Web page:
Top ten formidable extraterrestrial creatures

1- Thing – The Thing (John Carpenter, 1982) 

‘Thing’: the detailed, unearthly, alien-like conundrum of a creature is not simply one of the horror genre’s most iconic beings, but one of cinema’s itself. Instantly recognisable and synonymous with John Carpenter’s grandiose auteurism is this hybrid, shapeshifting brute whose physical capacities include mutating into an array of phobia-inducing monsters including mutated huskies and gargantuan arachnids with talking heads (props to the Kafkaesque composition). The Thing’s stellar reputation is largely owed to special effects artist Rob Bottin who primarily conjured the horrid creatures throughout the entire film. It can confidently be stated that Bottin’s originality and sheer ingenuity have created the ultimate blueprint for movie monsters.

2- The Monsters – Feast (John Gulager, 2005) 

Whilst the Feast trilogy establishes that these apex predators are indeed deadly carnivores with an appetite for pure destruction to accompany their fleshy cravings, what is left undecided is their exact alien-like origin. However, forgoing whether they are innate earthly dwellers or not, what is noteworthy is how savage, beastly and ultimately gnarly these cosmic creatures truly are. Feast’s resident critters are responsible for some extremely gruesome antics such as eye gouging, head smashing, throat slashing and plenty of glimpses of archetypal sci-fi green goo and generous close-up shots of an array of slimy fluids. Further tearing into the response system of the viewer is the creature’s cruel, grotesquely evil actions that include assaulting their female victims in the most violent of manners. Feast certainly dares to shock the audience in every way possible.

3- The classic green Martian – Signs (M. Night Shyamalan, 2002)

One particular scene in M. Night Shyamalan’s Signs has garnered quite a reputation over the years, and for a very good reason as this single moment manages to conjure such a  spine-tingling, nail-biting, pure burst of alarming fright. Of course, the scene in question is the ‘birthday party scene’. Supporting lead, Merrill (Joaquin Phoenix) is shown watching the news, trying to seek out the strange alien happenings going on in the world. However, during the broadcast, a clip is aired of a birthday party that is suddenly interrupted by a gangly green alien striding across the screen. It’s a moment of such simplicity and plainness that somehow manages to reach out from the fictional world of Signs and physically affect the viewer. The graininess of the shot paired with the sudden startle aids in the ‘realness’ of that moment, giving a raw, realist agency to the scene that is usually difficult to achieve amongst all the fantasticality displayed within the sci-fi genre.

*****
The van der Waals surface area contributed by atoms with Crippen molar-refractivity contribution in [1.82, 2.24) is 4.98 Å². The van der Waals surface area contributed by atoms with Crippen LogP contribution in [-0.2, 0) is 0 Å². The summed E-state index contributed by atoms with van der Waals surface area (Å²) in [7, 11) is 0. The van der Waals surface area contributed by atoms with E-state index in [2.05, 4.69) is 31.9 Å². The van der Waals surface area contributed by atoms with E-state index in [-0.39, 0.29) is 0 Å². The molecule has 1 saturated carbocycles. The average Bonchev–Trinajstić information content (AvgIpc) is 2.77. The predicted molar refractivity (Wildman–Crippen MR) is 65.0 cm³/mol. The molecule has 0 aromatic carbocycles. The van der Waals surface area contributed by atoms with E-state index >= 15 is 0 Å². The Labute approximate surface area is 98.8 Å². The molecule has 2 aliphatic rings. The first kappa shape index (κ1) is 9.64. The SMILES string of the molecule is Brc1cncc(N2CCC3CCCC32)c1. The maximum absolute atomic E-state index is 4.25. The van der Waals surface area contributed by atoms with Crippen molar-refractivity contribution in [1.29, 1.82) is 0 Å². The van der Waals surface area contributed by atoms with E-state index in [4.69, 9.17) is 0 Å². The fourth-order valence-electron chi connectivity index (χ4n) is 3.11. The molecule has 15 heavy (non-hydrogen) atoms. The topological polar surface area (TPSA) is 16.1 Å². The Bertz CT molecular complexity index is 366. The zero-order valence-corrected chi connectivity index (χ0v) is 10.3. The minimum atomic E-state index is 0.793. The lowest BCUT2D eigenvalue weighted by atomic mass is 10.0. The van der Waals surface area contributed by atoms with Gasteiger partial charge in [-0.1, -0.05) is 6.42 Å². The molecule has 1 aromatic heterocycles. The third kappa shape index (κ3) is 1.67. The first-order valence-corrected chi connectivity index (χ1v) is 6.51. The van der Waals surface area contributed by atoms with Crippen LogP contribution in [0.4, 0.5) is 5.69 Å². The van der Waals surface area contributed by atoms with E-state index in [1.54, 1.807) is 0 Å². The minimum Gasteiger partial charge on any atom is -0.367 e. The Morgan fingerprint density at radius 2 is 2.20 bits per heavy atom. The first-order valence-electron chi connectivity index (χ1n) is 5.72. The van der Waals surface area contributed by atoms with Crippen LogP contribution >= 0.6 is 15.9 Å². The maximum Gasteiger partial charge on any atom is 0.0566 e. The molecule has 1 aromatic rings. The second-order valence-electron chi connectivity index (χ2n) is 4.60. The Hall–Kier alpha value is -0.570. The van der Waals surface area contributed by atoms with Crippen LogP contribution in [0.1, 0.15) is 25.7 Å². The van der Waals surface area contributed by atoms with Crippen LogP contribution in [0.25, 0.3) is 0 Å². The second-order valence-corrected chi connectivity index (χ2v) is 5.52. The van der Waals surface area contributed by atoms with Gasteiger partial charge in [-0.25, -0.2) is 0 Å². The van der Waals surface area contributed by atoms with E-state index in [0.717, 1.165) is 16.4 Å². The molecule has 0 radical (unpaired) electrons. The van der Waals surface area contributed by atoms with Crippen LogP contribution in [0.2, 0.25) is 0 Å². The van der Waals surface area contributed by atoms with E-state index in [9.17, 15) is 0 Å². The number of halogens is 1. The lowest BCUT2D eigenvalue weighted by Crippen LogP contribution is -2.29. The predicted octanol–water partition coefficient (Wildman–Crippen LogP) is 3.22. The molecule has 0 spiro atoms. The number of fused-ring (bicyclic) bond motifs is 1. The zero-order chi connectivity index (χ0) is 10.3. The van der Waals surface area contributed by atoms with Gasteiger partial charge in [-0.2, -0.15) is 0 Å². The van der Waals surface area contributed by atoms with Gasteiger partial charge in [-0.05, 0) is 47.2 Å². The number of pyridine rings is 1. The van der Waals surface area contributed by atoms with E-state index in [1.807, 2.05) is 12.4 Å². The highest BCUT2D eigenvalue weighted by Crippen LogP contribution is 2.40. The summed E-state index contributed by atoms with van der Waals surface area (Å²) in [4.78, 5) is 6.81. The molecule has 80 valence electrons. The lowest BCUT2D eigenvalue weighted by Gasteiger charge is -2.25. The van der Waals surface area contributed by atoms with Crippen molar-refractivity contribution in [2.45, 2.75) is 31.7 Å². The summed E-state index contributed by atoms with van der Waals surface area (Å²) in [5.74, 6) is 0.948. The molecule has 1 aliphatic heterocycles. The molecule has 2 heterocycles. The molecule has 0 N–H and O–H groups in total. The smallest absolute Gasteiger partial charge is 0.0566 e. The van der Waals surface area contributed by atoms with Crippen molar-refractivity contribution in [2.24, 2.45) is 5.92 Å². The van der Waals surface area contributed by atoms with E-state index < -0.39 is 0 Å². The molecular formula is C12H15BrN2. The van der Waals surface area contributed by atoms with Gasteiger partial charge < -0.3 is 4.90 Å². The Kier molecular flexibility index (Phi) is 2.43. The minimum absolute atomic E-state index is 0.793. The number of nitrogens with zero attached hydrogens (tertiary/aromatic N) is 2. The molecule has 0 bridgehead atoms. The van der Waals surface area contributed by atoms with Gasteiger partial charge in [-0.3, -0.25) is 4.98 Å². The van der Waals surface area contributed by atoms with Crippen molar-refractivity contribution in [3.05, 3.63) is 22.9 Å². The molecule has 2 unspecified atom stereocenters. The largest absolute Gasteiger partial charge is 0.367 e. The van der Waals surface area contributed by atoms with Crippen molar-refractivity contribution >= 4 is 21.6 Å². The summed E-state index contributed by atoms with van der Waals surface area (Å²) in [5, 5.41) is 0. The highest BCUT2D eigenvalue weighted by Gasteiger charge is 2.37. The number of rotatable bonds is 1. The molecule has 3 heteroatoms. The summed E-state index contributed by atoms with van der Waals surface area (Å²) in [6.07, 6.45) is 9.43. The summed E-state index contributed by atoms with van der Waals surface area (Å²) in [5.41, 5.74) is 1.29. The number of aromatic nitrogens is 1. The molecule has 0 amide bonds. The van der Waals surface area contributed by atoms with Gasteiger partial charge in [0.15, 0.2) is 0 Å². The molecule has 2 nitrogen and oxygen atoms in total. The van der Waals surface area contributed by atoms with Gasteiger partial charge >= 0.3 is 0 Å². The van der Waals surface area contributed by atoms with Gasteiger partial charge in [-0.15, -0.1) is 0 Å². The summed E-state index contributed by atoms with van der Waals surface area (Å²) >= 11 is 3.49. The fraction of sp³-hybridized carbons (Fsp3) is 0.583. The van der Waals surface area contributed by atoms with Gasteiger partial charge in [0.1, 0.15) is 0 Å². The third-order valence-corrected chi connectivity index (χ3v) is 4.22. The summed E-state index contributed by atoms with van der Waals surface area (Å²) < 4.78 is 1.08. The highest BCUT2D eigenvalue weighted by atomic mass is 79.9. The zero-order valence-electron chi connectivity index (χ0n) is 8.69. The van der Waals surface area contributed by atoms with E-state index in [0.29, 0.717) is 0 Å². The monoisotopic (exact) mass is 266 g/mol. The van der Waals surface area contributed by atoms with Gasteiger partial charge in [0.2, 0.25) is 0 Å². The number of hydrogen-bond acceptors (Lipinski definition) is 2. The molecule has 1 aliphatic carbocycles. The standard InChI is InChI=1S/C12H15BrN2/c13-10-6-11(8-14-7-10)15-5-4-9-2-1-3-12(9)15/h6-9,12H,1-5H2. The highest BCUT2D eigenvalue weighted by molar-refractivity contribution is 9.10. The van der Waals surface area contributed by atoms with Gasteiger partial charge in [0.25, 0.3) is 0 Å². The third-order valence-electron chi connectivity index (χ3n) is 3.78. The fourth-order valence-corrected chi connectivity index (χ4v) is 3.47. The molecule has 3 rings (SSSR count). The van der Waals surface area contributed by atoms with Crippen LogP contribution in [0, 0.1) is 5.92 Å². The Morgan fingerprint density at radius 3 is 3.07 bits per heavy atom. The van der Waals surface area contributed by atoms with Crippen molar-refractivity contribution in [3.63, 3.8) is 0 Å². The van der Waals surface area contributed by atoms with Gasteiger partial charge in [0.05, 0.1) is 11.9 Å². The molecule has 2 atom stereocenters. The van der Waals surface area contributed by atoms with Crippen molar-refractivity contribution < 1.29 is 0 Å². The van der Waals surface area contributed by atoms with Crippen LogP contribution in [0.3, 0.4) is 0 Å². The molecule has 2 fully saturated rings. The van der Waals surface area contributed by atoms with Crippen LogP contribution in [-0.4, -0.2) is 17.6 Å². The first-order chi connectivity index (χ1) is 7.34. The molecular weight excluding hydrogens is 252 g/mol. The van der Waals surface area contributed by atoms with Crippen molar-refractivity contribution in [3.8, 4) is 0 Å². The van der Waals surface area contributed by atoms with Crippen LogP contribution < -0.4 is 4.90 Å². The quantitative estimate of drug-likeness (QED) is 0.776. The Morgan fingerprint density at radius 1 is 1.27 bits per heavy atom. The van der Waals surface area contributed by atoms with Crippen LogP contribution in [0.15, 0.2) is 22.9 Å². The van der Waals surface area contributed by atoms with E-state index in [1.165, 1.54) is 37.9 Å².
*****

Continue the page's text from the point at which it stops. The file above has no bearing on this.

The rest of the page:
4- Jean Jacket – Nope (Jordan Peele, 2022) 

Briefly steering away from the visceral excess of horror beasts is a slightly more subtle take on extraterrestrial life that still manages to dedicate its screentime to amplifying the fear factor. Nope’s antagonist is known as ‘Jean Jacket’, a colossal UFO that takes on the shape of a biblically accurate angel with its expanding, curtained edges that flutter during its consumption and round off afterwards revealing a design that can only be described as a smoothed cowboy hat… Specific descriptions aside, what allows Jean Jacket a spot on this list is its omnipotent vibe that exemplifies mystery to harbour intense fears of the unknown and the uncanny. However, amidst all of Jean Jacket’s subtle ways, what would be a dishonour to not give credit is that scene involving Jean practically inhaling a sea of people, inducing intense feelings of brutal claustrophobia that is sure to stay with the viewer for long after watching.

5- The Long One – Slither (James Gunn, 2006)